Our Department has no direct function in the setting of electricity costs. Sole responsibility for the regulation of the electricity markets is a matter for the Commission for Regulation of Utilities (CRU). This is set out under the Electricity Regulation Act 1999 and the Gas (Interim) (Regulation) Act 2002. The CRU is an independent statutory body.
Electricity prices in the retail electricity markets are fully deregulated for all consumers. CRU's regulation of retail prices to domestic consumers ended in 2011. The prices charged to businesses were either never regulated or had been deregulated before then. The European Communities (Internal Market in Electricity) Regulation 2010 (S.I. 450 of 2010) assigned the function of market monitoring to the CRU . Please visit the CRU website for information on electricity prices.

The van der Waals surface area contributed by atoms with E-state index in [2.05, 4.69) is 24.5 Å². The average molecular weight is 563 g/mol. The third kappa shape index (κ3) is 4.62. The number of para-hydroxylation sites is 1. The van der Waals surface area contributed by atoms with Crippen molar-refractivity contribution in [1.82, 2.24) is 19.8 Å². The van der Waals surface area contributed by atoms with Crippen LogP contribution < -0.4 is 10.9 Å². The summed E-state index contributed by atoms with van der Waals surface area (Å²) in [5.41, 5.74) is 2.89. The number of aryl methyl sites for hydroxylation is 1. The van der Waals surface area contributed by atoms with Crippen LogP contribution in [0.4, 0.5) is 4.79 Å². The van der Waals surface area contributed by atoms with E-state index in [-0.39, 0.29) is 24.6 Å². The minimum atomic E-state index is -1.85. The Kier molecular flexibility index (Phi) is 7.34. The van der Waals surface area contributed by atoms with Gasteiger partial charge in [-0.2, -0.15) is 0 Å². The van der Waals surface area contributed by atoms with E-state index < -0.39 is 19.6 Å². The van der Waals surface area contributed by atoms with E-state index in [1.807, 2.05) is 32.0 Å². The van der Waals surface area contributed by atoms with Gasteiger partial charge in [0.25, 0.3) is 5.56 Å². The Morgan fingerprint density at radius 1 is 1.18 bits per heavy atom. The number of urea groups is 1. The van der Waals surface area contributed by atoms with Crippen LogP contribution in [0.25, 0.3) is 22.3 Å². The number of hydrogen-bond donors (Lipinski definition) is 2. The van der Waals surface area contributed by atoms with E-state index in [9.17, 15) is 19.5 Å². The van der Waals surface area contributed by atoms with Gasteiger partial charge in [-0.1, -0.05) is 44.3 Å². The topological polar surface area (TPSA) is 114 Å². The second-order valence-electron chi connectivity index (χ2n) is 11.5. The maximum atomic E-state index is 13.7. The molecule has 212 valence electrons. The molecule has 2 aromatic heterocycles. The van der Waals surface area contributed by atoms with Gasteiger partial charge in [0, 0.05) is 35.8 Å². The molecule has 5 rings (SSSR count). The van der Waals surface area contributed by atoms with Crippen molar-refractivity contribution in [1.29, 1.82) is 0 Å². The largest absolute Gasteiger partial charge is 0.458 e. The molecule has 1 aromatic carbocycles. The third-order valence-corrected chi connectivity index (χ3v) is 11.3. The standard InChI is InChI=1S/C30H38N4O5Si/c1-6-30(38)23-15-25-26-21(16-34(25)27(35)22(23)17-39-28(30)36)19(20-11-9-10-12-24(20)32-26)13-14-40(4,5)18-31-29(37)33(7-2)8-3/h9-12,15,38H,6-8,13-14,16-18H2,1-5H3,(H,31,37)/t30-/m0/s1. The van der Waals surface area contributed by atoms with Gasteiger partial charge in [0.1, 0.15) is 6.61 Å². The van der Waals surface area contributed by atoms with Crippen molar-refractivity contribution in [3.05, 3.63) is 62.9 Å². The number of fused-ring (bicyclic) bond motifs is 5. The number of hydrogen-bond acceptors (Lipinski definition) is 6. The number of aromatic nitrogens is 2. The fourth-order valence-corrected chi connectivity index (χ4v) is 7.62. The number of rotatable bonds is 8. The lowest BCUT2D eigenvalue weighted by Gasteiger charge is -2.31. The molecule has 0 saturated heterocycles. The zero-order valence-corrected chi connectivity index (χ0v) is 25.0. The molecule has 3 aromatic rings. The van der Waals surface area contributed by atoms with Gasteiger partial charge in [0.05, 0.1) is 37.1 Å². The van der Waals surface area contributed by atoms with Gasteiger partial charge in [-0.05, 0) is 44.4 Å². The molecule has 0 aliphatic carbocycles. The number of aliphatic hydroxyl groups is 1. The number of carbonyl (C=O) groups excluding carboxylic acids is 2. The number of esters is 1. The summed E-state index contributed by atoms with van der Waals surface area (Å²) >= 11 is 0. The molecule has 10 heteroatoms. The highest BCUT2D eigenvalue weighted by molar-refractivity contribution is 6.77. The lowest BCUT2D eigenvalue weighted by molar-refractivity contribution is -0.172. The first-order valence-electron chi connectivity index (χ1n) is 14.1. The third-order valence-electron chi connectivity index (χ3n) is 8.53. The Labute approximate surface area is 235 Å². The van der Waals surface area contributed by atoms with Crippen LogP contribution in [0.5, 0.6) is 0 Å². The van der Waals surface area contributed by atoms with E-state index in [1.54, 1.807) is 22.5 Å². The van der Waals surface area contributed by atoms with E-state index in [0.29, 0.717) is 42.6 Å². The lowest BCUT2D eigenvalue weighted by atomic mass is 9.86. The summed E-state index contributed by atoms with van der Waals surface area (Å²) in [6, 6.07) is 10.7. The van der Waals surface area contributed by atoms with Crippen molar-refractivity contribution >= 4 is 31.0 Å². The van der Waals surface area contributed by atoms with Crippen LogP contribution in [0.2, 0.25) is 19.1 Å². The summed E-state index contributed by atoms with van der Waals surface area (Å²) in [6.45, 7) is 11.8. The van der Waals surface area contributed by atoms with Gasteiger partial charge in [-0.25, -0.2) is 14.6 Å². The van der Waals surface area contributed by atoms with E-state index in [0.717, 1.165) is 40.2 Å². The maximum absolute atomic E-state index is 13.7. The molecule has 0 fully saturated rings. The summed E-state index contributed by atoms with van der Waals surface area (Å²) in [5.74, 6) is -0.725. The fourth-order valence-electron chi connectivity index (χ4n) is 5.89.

Please also see CRU's webpage on "Revenues & Tariffs (Price Controls)"
Suppliers set prices as entirely commercial and operational matters for them. Customers can avail of competitive offerings from electricity suppliers. Consumers can, and should, shop around for better prices and value in the market.
More information on switching suppliers is on CRU website..
Two CRU approved websites; bonkers and switcher are very helpful in helping consumers to switch energy suppliers.
The Sustainable Energy Authority of Ireland (SEAI) has a lead role in developing and maintaining comprehensive national and sectoral statistics for energy. SEAI publishes biannual reports on average electricity and gas prices in Ireland. The reports cover electricity and natural gas price data published by Eurostat.